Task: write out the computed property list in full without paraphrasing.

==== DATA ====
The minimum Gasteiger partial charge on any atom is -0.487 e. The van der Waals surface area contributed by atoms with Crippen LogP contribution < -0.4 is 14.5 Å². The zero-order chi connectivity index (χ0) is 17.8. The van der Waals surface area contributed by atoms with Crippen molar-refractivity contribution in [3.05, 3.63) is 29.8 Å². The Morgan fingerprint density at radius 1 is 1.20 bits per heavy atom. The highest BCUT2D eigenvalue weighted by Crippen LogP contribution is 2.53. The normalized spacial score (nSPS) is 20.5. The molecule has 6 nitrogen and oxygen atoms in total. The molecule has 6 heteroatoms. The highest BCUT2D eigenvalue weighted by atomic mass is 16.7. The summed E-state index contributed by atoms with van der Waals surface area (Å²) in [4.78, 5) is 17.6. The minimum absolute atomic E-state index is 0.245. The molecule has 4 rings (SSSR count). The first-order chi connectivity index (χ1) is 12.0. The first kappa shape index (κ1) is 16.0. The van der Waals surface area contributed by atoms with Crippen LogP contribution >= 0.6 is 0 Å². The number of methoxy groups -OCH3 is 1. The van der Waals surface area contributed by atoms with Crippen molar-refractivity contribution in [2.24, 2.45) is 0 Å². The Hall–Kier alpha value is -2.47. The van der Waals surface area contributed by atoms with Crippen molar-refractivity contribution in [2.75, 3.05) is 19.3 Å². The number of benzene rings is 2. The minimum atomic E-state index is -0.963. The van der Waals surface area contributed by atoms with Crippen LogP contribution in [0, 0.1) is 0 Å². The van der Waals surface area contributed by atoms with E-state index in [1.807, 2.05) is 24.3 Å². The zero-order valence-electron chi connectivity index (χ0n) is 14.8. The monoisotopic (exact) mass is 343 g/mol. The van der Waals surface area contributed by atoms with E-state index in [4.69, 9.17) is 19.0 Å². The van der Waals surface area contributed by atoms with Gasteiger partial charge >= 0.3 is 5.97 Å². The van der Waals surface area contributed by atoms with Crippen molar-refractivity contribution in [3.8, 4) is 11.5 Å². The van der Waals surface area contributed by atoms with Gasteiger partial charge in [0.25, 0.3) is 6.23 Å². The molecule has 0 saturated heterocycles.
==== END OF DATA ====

The minimum Gasteiger partial charge on any atom is -0.487 e. The van der Waals surface area contributed by atoms with Crippen LogP contribution < -0.4 is 14.5 Å². The zero-order chi connectivity index (χ0) is 17.8. The van der Waals surface area contributed by atoms with Crippen molar-refractivity contribution in [3.05, 3.63) is 29.8 Å². The Morgan fingerprint density at radius 1 is 1.20 bits per heavy atom. The highest BCUT2D eigenvalue weighted by Crippen LogP contribution is 2.53. The normalized spacial score (nSPS) is 20.5. The molecule has 6 nitrogen and oxygen atoms in total. The molecule has 6 heteroatoms. The highest BCUT2D eigenvalue weighted by atomic mass is 16.7. The summed E-state index contributed by atoms with van der Waals surface area (Å²) in [4.78, 5) is 17.6. The minimum absolute atomic E-state index is 0.245. The molecule has 4 rings (SSSR count). The first-order chi connectivity index (χ1) is 12.0. The first kappa shape index (κ1) is 16.0. The van der Waals surface area contributed by atoms with Crippen LogP contribution >= 0.6 is 0 Å². The number of methoxy groups -OCH3 is 1. The van der Waals surface area contributed by atoms with Crippen molar-refractivity contribution in [2.24, 2.45) is 0 Å². The Hall–Kier alpha value is -2.47. The van der Waals surface area contributed by atoms with Crippen molar-refractivity contribution in [2.75, 3.05) is 19.3 Å². The number of benzene rings is 2. The minimum atomic E-state index is -0.963. The van der Waals surface area contributed by atoms with Crippen LogP contribution in [0, 0.1) is 0 Å². The van der Waals surface area contributed by atoms with E-state index in [1.807, 2.05) is 24.3 Å². The zero-order valence-electron chi connectivity index (χ0n) is 14.8. The monoisotopic (exact) mass is 343 g/mol. The van der Waals surface area contributed by atoms with E-state index in [4.69, 9.17) is 19.0 Å². The van der Waals surface area contributed by atoms with Gasteiger partial charge >= 0.3 is 5.97 Å². The van der Waals surface area contributed by atoms with Crippen molar-refractivity contribution in [3.8, 4) is 11.5 Å². The van der Waals surface area contributed by atoms with Gasteiger partial charge in [0.25, 0.3) is 6.23 Å². The molecule has 0 saturated heterocycles.